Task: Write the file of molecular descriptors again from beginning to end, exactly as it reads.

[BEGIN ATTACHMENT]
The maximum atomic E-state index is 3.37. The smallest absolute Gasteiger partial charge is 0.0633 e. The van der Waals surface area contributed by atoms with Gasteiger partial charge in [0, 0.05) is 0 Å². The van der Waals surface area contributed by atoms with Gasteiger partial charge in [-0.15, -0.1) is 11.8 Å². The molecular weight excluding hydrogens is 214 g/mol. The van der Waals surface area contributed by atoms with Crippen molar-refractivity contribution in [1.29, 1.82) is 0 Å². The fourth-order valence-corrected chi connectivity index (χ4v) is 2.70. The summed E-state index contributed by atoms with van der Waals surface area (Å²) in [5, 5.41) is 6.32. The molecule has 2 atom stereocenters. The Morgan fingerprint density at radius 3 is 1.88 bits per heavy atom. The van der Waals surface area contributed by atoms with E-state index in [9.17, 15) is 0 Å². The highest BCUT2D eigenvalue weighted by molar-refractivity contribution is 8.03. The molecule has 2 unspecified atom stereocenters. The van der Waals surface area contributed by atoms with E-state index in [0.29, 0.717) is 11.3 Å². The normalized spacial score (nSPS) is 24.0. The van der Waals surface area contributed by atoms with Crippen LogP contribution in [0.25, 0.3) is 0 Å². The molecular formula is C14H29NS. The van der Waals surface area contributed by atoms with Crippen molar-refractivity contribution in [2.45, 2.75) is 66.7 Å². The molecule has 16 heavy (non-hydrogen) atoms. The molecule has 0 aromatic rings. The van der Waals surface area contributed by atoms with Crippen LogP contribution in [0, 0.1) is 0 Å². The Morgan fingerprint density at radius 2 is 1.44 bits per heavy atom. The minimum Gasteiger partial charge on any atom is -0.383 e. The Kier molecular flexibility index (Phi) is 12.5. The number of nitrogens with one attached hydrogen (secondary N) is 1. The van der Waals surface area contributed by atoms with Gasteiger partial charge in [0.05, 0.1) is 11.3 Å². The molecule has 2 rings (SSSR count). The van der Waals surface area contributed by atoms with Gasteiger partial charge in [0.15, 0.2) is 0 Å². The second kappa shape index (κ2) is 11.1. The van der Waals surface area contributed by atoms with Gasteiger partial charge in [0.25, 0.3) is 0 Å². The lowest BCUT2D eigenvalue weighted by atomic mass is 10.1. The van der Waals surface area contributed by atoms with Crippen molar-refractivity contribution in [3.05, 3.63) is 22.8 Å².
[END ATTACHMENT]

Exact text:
The maximum atomic E-state index is 3.37. The smallest absolute Gasteiger partial charge is 0.0633 e. The van der Waals surface area contributed by atoms with Gasteiger partial charge in [0, 0.05) is 0 Å². The van der Waals surface area contributed by atoms with Gasteiger partial charge in [-0.15, -0.1) is 11.8 Å². The molecular weight excluding hydrogens is 214 g/mol. The van der Waals surface area contributed by atoms with Crippen molar-refractivity contribution in [1.29, 1.82) is 0 Å². The fourth-order valence-corrected chi connectivity index (χ4v) is 2.70. The summed E-state index contributed by atoms with van der Waals surface area (Å²) in [5, 5.41) is 6.32. The molecule has 2 atom stereocenters. The Morgan fingerprint density at radius 3 is 1.88 bits per heavy atom. The van der Waals surface area contributed by atoms with E-state index in [9.17, 15) is 0 Å². The highest BCUT2D eigenvalue weighted by molar-refractivity contribution is 8.03. The molecule has 2 unspecified atom stereocenters. The van der Waals surface area contributed by atoms with E-state index in [0.29, 0.717) is 11.3 Å². The normalized spacial score (nSPS) is 24.0. The van der Waals surface area contributed by atoms with Crippen LogP contribution in [0.25, 0.3) is 0 Å². The molecular formula is C14H29NS. The van der Waals surface area contributed by atoms with Crippen molar-refractivity contribution in [2.45, 2.75) is 66.7 Å². The molecule has 16 heavy (non-hydrogen) atoms. The molecule has 0 aromatic rings. The van der Waals surface area contributed by atoms with Crippen LogP contribution in [0, 0.1) is 0 Å². The Morgan fingerprint density at radius 2 is 1.44 bits per heavy atom. The minimum Gasteiger partial charge on any atom is -0.383 e. The Kier molecular flexibility index (Phi) is 12.5. The number of nitrogens with one attached hydrogen (secondary N) is 1. The van der Waals surface area contributed by atoms with Gasteiger partial charge in [0.05, 0.1) is 11.3 Å². The molecule has 2 rings (SSSR count). The van der Waals surface area contributed by atoms with Gasteiger partial charge in [0.15, 0.2) is 0 Å². The second kappa shape index (κ2) is 11.1. The van der Waals surface area contributed by atoms with Gasteiger partial charge in [0.25, 0.3) is 0 Å². The lowest BCUT2D eigenvalue weighted by atomic mass is 10.1. The van der Waals surface area contributed by atoms with Crippen molar-refractivity contribution in [3.05, 3.63) is 22.8 Å².